Plundering the Armenian People. Governance Gone Greedy

Posted on July. 11. 2020

“Leaders say “no” to corruption.
Anyone playing a role in governance,
and is not ready to do this is not a leader.”
¯ Israelmore Ayivor

By Z. S. Andrew Demirdjian

According to scientific counts, there are more than 20,000 different kinds of fish in the oceans, lakes, and rivers of the world. Of all the fishes, sharks are the fiercest hunters of the world’s oceans. People are very frightened of them, though many sharks are quite harmless. Tiger sharks are thought to be the most dangerous to people, but any shark will only attack, if it smells blood and it hunts mostly at night, attacking other least suspecting denizens of the deep. What a terrifying experience for other fishes as well as mammals in the water.
The counterpart of sharks in the human species is the oligarchs. They tend to monopolize their social, political, and economic environments through their own kind of governance. Like greedy sharks, they hunt day and night. That is why people are afraid of them. Every country has its share of oligarchs, but a concentration of them in the government, business sector, and social institutions debilitates society from advancing to a higher level of prosperity. The Armenian nation seems to have the dubious distinction of being highly infested with oligarchs in every sector and section of society, who are greedy sharks ready to plunder their own people. As a result, Armenia ends struggling with a zombie economy.
Although plundering means looting during the war, it is also used to convey robbing someone of his or her rights to recognition, property, money, equality and equity. A very brief definition of good governance is that those in charge do not plunder the stakeholders of the organization.
So, the act of plundering and bad governance is symmetrically related and sail in the same direction because of greed. Plunder is an old Middle High German word that originally stood for “household goods and clothes”: namely, your belongings, your stuff. In modern days, plunder can mean stolen goods or money obtained illegally, or the act of taking someone’s properties such as the Ottoman Turks and Kurds did to Armenians in 1915-1923. When someone is overtaken by greed, selfishness, plunder becomes a system of governance.
While the word governance comes from the Latin verb “gubernare,”or more originally it comes from the Greek word “kubernaein,”which means “to steer.” Based on its original roots, governance refers to the manner of steering or governing, or of directing and controlling, a group of people (e.g., Catholicos Karakin II’s bishops and faithfuls) or a state (e.g., Nikol Pashinyan’s cabinet and Armenian citizens). As a result, governance is commonly defined as the exercise of power or authority by a country’s leaders, acting supposedly for the well-being of their citizens or subjects.
In recent years, a number of Armenian heads of state, politicians, leaders of not-for-profit organizations and other national figures have come under the scrutiny of the people for bad governance, for illegal activities, for theft and boondoggling. In fact, Armenia’s Special Investigative Service (SIS) has begun its investigation of individuals suspected of embezzlement of national resources. For example, the former President Serzh Sargsyan has been indicted on charges of “theft of state money.” The “Velvet Revolution” has given the ruling government a big broom to sweep clean the country of corrupt individuals taking advantage of the people belonging to various organizations.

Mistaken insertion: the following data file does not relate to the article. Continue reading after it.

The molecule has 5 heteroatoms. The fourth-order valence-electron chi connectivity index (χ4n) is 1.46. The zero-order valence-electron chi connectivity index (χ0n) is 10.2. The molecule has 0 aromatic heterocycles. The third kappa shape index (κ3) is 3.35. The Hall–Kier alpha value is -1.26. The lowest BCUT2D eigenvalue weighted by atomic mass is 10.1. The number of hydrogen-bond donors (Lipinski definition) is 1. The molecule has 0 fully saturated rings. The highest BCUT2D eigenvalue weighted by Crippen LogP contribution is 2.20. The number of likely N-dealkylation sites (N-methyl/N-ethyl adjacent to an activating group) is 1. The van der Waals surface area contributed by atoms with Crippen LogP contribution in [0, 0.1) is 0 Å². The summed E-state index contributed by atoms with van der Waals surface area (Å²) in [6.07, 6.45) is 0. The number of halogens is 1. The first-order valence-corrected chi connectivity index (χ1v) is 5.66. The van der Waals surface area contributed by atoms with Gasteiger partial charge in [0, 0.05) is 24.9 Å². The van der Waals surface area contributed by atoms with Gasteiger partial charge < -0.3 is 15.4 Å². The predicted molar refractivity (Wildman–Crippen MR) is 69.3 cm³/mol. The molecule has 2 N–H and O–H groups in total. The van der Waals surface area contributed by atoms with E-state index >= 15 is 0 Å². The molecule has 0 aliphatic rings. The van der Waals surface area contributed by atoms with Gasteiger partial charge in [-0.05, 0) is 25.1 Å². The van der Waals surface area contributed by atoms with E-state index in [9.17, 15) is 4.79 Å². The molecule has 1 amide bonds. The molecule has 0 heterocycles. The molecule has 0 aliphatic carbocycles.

The ever increasing dissatisfaction with the leaders of these organizations runs the gamut of lack of transparency, accountability to the greed in pursuing personal gains at the expense of the people they rule. Notable among these individuals who have been alleged of acquiring assets illegally are oligarchs and half a dozen of state and church national figures —such as the three former presidents of Armenia Ter-Petrosyan, Kocharyan, Sargsyan, including Catholicos Karakin II, Abp. Hovnan Derderian, and a host of other religious and secular leaders of various organizations in Armenia and in the Diaspora.
In this article, I will first briefly discuss the meaning of governance. Secondly, I will present a set of requisite characteristics to evaluate a leader against qualities of good governance. Finally, I will select one characteristic or indicator to avoid getting in the trap of a greedy leader who is bent on the amelioration of his or her position at the cost of one’s followers as is done in bad governance.
While management deals primarily with the functions of planning, implementation, and execution, governance can be looked upon as the top management of the organization to set norms or standards, mission, strategic vision, direction, and formulate high-level goals, policies and create an organizational culture. Good governance as a necessary pre-condition for creating an empowering or enabling environment for poverty reduction, sustainable human development, and for generating resources for the common good through a robust economy.
Bad governance encompasses a number of situations involving corruption, deceit, and passing of unfair policy. Obviously, we can see that different manifestations of bad governance can vary in severity and potential negative effect on the followers of an egocentric leader or an oligarchic group. As noted, bad governance is not only centralized around the idea of corruption within a system but that it also around lack of transparency and accountability, arbitrary policy making and the cheating of those who are governed.
Drawing upon a number of social-psychological studies, good governance is expected to be participatory, transparent, accountable, effective and efficient, equitable and promoting the rule of law, which is democracy:

  1. Participation—by both men and women, either directly or through legitimate representatives is the solid foundation of good governance. To be effective, participation needs to be informed and organized, including a culture wherein there is freedom of expression and genuine concern for the best interests of the organization and society in general.